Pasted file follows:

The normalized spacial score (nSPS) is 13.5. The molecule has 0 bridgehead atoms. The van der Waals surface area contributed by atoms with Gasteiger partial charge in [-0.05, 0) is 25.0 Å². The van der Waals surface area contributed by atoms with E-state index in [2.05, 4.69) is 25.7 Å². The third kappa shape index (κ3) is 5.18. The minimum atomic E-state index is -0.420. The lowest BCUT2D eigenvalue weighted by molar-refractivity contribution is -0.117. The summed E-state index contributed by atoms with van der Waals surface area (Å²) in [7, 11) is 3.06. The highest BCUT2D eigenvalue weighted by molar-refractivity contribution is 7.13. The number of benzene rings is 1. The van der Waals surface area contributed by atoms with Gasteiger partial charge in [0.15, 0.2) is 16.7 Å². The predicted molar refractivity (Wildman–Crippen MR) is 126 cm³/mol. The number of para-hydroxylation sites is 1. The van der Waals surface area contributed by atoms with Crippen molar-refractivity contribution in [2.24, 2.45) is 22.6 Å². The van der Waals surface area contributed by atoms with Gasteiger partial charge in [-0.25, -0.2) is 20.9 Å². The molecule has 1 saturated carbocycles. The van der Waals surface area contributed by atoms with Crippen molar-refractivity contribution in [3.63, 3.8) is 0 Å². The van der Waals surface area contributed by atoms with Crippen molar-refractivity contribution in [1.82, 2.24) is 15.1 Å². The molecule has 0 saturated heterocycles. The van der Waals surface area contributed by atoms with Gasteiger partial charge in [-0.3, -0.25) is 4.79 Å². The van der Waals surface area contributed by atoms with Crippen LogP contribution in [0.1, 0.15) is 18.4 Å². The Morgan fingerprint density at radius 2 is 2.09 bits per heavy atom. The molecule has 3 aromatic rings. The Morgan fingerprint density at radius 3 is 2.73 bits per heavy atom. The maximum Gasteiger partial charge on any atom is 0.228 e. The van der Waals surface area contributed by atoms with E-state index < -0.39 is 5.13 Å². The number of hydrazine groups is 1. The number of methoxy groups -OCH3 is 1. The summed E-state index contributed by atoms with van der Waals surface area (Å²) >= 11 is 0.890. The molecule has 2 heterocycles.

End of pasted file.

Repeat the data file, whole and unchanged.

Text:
The normalized spacial score (nSPS) is 13.5. The molecule has 0 bridgehead atoms. The van der Waals surface area contributed by atoms with Gasteiger partial charge in [-0.05, 0) is 25.0 Å². The van der Waals surface area contributed by atoms with E-state index in [2.05, 4.69) is 25.7 Å². The third kappa shape index (κ3) is 5.18. The minimum atomic E-state index is -0.420. The lowest BCUT2D eigenvalue weighted by molar-refractivity contribution is -0.117. The summed E-state index contributed by atoms with van der Waals surface area (Å²) in [7, 11) is 3.06. The highest BCUT2D eigenvalue weighted by molar-refractivity contribution is 7.13. The number of benzene rings is 1. The van der Waals surface area contributed by atoms with Gasteiger partial charge in [0.15, 0.2) is 16.7 Å². The predicted molar refractivity (Wildman–Crippen MR) is 126 cm³/mol. The number of para-hydroxylation sites is 1. The van der Waals surface area contributed by atoms with Crippen molar-refractivity contribution in [2.24, 2.45) is 22.6 Å². The van der Waals surface area contributed by atoms with Gasteiger partial charge in [-0.25, -0.2) is 20.9 Å². The molecule has 1 saturated carbocycles. The van der Waals surface area contributed by atoms with Crippen molar-refractivity contribution in [3.63, 3.8) is 0 Å². The van der Waals surface area contributed by atoms with Crippen molar-refractivity contribution in [1.82, 2.24) is 15.1 Å². The molecule has 0 saturated heterocycles. The van der Waals surface area contributed by atoms with Gasteiger partial charge in [-0.3, -0.25) is 4.79 Å². The van der Waals surface area contributed by atoms with Crippen LogP contribution in [0.1, 0.15) is 18.4 Å². The Morgan fingerprint density at radius 2 is 2.09 bits per heavy atom. The molecule has 3 aromatic rings. The Morgan fingerprint density at radius 3 is 2.73 bits per heavy atom. The maximum Gasteiger partial charge on any atom is 0.228 e. The van der Waals surface area contributed by atoms with E-state index < -0.39 is 5.13 Å². The number of hydrazine groups is 1. The number of methoxy groups -OCH3 is 1. The summed E-state index contributed by atoms with van der Waals surface area (Å²) >= 11 is 0.890. The molecule has 2 heterocycles.